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Michael Del Zotto landed in John Tortorella’s doghouse in Game 4, but it might only be a temporary stay. Tortorella was supportive of the New York Rangers defenseman after he struggled mightily in a 4-1 Game 4 defeat.

“Yeah, it was a struggle for him,” Tortorella said. “He hasn’t had many games like that this year. And we figure — I have an extra D dressed. We figured we’d take a little pressure off him, let him — just let him watch it, and Michael has gone through a great process. He’s a big part of our club. He’ll bounce back.”

The Rangers might just need him – warts and all. Even when New York is winning, the team struggles to produce consistent offense. They’ve received some key contributions from blueliners in the playoffs – Del Zotto had a huge goal in Game 7 against the Washington Capitals, for one – so his offensive instincts are valuable.

Del Zotto is reportedly dealing with a death in his family, so it’s been a tough time for the young defenseman. Tortorella’s support might just pay off with a bounce-back game, then.

DeBoer, Tortorella deflect questions about yelling match

John Tortorella
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Pierre McGuire said that he needed to mute his microphone when John Tortorella and Peter DeBoer exchanged words during Game 4. That’s probably the most context we’re going to receive regarding the New Jersey Devils’and New York Rangers head coaches’ exchange – at least for a while – as both bench bosses went the “no comment” route during press conferences tonight.

Here’s another look at that brief argument, if you’re a fantastic lip reader.

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Since the two coaches aren’t expressing themselves, let’s take a quick look back at a rapidly building rivalry.

When the teams engaged in a steady stream of fights during the regular season, DeBoer bashed Tortorella for putting his ruffians on the ice while Torts critiqued DeBoer’s memory. Things were (relatively) quiet in the series until Game 3, when Torts complained about Devils players “staying down” on the ice to get calls. DeBoer called Tortorella’s comments “comical,” which provided plenty of comedy for hockey fans waiting in between contests.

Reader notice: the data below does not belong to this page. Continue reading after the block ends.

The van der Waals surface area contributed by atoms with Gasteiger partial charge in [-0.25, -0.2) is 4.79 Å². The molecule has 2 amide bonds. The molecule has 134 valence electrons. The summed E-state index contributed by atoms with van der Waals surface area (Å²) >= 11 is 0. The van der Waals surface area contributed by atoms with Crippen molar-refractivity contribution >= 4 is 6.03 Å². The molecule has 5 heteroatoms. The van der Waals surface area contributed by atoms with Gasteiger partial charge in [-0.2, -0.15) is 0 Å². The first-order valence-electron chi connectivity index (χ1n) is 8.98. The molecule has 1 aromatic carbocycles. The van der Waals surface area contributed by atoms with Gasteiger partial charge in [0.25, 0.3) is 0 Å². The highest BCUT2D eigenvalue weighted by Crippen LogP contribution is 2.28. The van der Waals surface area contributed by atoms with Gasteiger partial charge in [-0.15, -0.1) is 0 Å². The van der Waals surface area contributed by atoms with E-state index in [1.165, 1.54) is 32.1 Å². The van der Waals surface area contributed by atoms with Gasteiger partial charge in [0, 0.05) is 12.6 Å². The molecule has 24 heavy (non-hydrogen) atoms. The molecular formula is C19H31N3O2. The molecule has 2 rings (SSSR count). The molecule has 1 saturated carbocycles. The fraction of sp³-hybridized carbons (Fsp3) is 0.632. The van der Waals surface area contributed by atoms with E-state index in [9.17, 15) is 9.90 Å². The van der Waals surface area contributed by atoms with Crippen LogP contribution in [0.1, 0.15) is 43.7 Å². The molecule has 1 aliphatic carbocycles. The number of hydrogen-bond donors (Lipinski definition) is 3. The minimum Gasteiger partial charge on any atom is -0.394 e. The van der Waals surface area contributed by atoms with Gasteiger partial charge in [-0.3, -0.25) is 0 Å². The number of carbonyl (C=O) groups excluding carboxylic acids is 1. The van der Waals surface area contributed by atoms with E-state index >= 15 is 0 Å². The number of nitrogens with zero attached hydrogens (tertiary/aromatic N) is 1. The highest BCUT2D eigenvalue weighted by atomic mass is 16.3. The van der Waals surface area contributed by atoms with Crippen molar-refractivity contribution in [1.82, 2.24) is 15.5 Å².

Tonight’s antics provide the highlight clip of the rivalry, yet it’s not exactly the first time they’ve “expressed pleasantries.” The odds seem high that this won’t be the last time, either.

Michael Del Zotto: Latest member of Tortorella’s doghouse


There’s a segment of the New York Rangers fan base that doesn’t agree with the notion that Michael Del Zotto has improved his defense all that much since his up-and-down rookie season. In Game 4, it appeared that John Tortorella agreed.

After receiving 7:28 time on ice in the first period, Del Zotto played in just one shift in the second period (1:40) and four in third (for 2:31). It’s pretty easy to see why MDZ was warming the bench as he was guilty of some glaring lapses on defense, which was a point made most abundantly clear when Zach Parise embarrassed him to set up Travis Zajac’s 2-0 eventual game-winner:

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That segment of Rangers fans often call him “Del Zaster,”* although the exact spelling might range depending upon the angry message boards/Twitter feeds you frequent. Del Zotto registered a secondary assist on the Rangers’ only goal so perhaps he will get a chance to redeem himself, but there was no mistaking how Tortorella felt. Along with sitting on the bench, MDZ served one of Mike Rupp’s roughing penalties because the tough guy was booted from the game.

Voice your opinion on what Tortorella should do with MDZ, then. Should he be a scratch? Should he get Stu Bickell-type minutes or go back to his typical, healthy amount of minutes?

* Joke-killing clarification: “disaster.”